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"The Complete Play Production Handbook"

"This book is a great source of ideas and reminders of things to be aware of. There are better books specifically focused on acting and/or directing. But this book addresses just about all facets of putting on a play, and addresses it at the level of the typical community theater or school production."
--William Ahlstrom
--Milwaukee WI USA
--July 21, 2004

Allensworth, Carl, with Dorothy Allensworth and Clayton Rawson. The Complete Play Production Handbook, rev. ed. New York: Harper and Row Publishers, 1982.

--B. D Falk "eoi"
--August 19, 2001
--Los Angeles, CA USA

Here is the equivalent of a full library on theatrical production, all between the covers of a single volume. Clearly and concisely, but with the rich understanding and enthusiasm that come from long association with the theatre, it covers every step in the mounting of a play, from the time the director selects a script to the moment the curtain goes up on opening night.

"The Complete Play Production Handbook" makes an ideal introduction to the world of the theatre; teachers especially, from elementary school to college, will find it helpful in staging plays of every sort. At the same time, the handbook's thorough treatment, broad coverage, and extensive appendixes (including a guide to suppliers of theatrical equipment and a glossary of technical terms) make this an invaluable reference work for almost anyone involved in any capacity-director, actor, or stagecrew member-in the hundreds of thousands of dramatic productions that are put on each year by little theatres, community theatres, and summerstock companies.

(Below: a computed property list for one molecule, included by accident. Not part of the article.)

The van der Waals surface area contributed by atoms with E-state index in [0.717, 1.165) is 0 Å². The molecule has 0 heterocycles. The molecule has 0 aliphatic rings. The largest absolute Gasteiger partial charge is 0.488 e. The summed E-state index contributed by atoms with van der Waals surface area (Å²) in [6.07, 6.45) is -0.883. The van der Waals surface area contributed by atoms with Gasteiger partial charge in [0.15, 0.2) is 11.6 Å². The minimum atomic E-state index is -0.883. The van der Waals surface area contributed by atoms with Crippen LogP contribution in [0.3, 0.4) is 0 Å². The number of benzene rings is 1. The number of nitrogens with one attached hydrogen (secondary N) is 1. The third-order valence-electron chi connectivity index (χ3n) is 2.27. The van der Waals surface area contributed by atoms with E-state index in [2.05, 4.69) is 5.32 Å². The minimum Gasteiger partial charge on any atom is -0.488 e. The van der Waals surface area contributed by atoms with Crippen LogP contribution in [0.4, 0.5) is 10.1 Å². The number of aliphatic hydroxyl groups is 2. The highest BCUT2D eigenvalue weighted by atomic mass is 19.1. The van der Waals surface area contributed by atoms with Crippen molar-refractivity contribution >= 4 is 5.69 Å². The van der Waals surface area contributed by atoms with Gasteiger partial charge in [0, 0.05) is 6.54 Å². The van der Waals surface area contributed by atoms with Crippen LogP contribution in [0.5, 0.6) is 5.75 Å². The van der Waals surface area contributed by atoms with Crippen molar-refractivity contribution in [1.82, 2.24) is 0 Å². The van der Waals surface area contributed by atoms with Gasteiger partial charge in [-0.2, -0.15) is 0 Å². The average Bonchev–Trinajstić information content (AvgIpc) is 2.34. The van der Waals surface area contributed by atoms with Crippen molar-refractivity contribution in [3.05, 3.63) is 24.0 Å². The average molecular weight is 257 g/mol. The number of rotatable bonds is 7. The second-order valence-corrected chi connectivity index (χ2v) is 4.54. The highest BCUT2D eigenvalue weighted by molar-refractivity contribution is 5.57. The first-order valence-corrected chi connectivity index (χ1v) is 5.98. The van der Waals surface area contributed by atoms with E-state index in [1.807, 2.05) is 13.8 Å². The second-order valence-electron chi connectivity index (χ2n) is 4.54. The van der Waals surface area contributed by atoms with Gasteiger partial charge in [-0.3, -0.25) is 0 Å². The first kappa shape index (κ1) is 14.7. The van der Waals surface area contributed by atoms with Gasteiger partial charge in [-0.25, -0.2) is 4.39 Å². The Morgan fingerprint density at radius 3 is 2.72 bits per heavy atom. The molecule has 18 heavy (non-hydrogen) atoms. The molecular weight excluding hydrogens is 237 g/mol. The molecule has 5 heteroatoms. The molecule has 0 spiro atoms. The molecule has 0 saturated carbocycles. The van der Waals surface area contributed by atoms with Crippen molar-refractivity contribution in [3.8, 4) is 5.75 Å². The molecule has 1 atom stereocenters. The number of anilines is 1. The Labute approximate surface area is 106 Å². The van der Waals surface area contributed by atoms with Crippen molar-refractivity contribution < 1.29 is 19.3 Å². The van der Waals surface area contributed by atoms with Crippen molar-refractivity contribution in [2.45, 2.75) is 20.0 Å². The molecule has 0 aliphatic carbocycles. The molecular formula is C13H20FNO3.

This book provides specific, detailed answers to the many questions that trouble any group seeking to bring a play to life. It tells how to read a play and understand the playwright's intentions; how the director and actors can invigorate the play through their handling of dialogue, movement, and business; and how the arts of scene design, lighting design, costuming, and makeup can be meshed to enhance the production. It also tells how to avoid the alltoo-common pitfalls of amateur productions: a play that is badly chosen, either for the performers or for the audience; a play that is misinterpreted, or not interpreted at all; a play that is so obviously miscast that the dramatic values are distorted; a play that is so badly staged that the action cannot be followed; a play that is ruined by poor scenery, lighting, or costumes, or one that fails because the different members of the theatrical team have not agreed on a common goal.

Here are the fundamentals of directing and acting lucidly explained, with line drawings and photographs of actual productions to illustrate key concepts and techniques, from the composition of the stage picture by the director to the proper handling by the actor of. crosses and turns. Here, too, is a wealth of detailed information on building and painting sets; on properties and special effects; on costumes and makeup; and on house management, promotion, and ticket sales. The proper protocol for the conduct of casting sessions and rehearsals; formulas for mixing stage paints; the making of ground plans, light plots, and prop plots; the necessary contents of a makeup kit and their application; poster design, ticket printing, and box-office procedures-these are only a few of the many topics covered.
"The Complete Play Production Handbook" gives specific "how to" answers to all the many questions that the members of any theatrical group must solve if their audiences-and if they themselves are to find their productions rewarding. It is essential reading for every member of the theatrical team.

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